Sometimes topics seem to spontaneously form a cluster of interest. At precisely the time I was engaging in an email discussion about the notion of property tax breaks for senior citizens, Valley Breeze publisher Tom Ward took up the topic in his regular column:
The truth is these tax breaks make sense in two big ways:
1. They offer relief to folks after retirement, when they can no longer as easily afford tax hikes.
2. Lower property taxes for seniors, it was thought, helps keep them in their homes and stops them from selling to a family which might put three kids in local schools. There is no doubt that this is a big win for the town. Whatever the town might sacrifice in revenue – usually no more than a few hundred dollars per home each year – is likely more than made up for by not having to build classrooms or hire teachers to educate the kids who would occupy the home after a sale.
Being still on the younger side of the curve of homeowners, naturally I’m inclined to disagree. For one thing, the blanket assertion that seniors as a group have a harder time with tax increases. Maybe that was true when they were younger (that is, they were able to afford increases when they were younger), but both seniors and non-seniors have people with money and people without, as well as people who are effectively on fixed incomes and people who can look forward to annual increases.
Every rationale that I’ve heard for such policies, whether they’re flat discounts on taxes or freezes at some earlier tax rate, is subject to the same sort of counterbalancing assessment. Yes, some older folks in a town have lived there for years and have contributed a great deal to the tax base over the years, but some haven’t. If the senior tax break is relatively new, then those who have lived in a single city or town for their whole lives spent most of that time benefiting from the equal share of tax increases going to the people who were then seniors.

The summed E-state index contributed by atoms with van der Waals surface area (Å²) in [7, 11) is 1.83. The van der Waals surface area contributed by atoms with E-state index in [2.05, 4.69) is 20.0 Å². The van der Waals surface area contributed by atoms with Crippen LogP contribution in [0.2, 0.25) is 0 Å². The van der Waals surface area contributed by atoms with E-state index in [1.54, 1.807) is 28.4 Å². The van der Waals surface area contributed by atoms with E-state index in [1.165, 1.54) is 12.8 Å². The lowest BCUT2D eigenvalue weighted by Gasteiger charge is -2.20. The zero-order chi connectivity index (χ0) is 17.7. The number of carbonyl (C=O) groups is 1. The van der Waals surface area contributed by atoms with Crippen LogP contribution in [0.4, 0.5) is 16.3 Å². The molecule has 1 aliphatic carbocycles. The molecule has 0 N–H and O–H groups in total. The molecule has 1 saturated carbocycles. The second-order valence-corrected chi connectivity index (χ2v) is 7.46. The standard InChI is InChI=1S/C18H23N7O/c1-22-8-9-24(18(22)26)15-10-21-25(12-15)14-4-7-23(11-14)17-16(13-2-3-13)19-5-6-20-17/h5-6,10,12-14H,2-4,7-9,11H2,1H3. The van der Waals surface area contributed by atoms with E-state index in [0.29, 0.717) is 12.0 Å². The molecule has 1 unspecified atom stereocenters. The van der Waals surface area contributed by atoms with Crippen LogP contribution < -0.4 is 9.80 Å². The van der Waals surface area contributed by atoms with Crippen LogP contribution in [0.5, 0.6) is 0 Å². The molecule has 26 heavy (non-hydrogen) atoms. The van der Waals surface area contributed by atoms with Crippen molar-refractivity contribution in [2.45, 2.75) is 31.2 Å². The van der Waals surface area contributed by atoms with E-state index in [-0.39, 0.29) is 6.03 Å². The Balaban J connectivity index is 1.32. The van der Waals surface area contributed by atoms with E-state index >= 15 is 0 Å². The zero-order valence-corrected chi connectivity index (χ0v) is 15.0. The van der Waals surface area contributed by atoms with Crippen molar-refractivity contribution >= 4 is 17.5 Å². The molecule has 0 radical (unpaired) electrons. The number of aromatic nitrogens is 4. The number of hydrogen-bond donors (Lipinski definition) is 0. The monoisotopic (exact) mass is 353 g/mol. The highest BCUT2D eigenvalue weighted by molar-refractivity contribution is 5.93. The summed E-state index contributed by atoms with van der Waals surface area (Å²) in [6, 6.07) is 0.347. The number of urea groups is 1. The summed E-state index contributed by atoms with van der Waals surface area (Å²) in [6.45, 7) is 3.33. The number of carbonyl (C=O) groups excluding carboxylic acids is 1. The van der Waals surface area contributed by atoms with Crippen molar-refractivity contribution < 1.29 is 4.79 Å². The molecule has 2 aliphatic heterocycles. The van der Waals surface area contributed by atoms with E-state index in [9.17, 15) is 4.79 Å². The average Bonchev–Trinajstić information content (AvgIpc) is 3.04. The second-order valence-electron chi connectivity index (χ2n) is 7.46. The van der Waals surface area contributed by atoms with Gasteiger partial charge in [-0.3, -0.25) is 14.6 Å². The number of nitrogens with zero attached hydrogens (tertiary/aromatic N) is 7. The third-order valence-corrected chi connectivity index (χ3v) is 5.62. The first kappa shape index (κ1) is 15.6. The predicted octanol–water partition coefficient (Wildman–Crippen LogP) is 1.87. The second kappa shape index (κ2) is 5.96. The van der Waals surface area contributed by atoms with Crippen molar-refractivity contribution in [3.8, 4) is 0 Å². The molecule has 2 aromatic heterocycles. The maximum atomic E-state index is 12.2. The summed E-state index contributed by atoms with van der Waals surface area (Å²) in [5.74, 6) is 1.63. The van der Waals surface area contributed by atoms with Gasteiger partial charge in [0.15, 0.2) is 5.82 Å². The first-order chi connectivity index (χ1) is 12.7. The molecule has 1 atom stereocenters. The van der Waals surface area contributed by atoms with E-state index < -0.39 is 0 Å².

True, seniors don’t use the local schools system. However, they do tend to use emergency services more often, as well as other services, such as a senior center, if there is one.
Most importantly, though, it seems to me that any approach to government that leads us to have a strong bias against children and families is prima facie wrongheaded. Instead, we should take the inclination to make decisions on that basis as an indication that we’re avoiding an underlying problem. In that case, we should be looking to restructure things so that our cities and towns are attracting young families that contribute, rather than drain.
Give Rhode Island’s current predicament, that should start with lower taxes. That way, when seniors decide they no longer need four bedrooms, rather than bribing them to keep their houses, we’d have made it possible for them to downsize locally, thus increasing the total tax intake.
Meanwhile, we should implement a system of school choice that creates flexibility for the overall system to grow and recede as the student population does. Preferably, such a system would be structured to encourage parents who are able to do so to contribute more toward their children’s education and to cover a region, rather than a town, so that the “risk” of increased enrollment is spread over a wider area.
Overall — and this applies across the political spectrum — we need to change how we view government. The idea should be to accomplish a limited number of goals in a way that avoids making assumptions about the specific interests of broad groups of people and interferes with families’ decision-making as little as possible. As it is, we tend to keep piling on policies to fix the unintended (or intended) consequences of past policies to the point that people are forced to make irrational decisions at the tale of some sequence of government decisions that nobody is able to trace.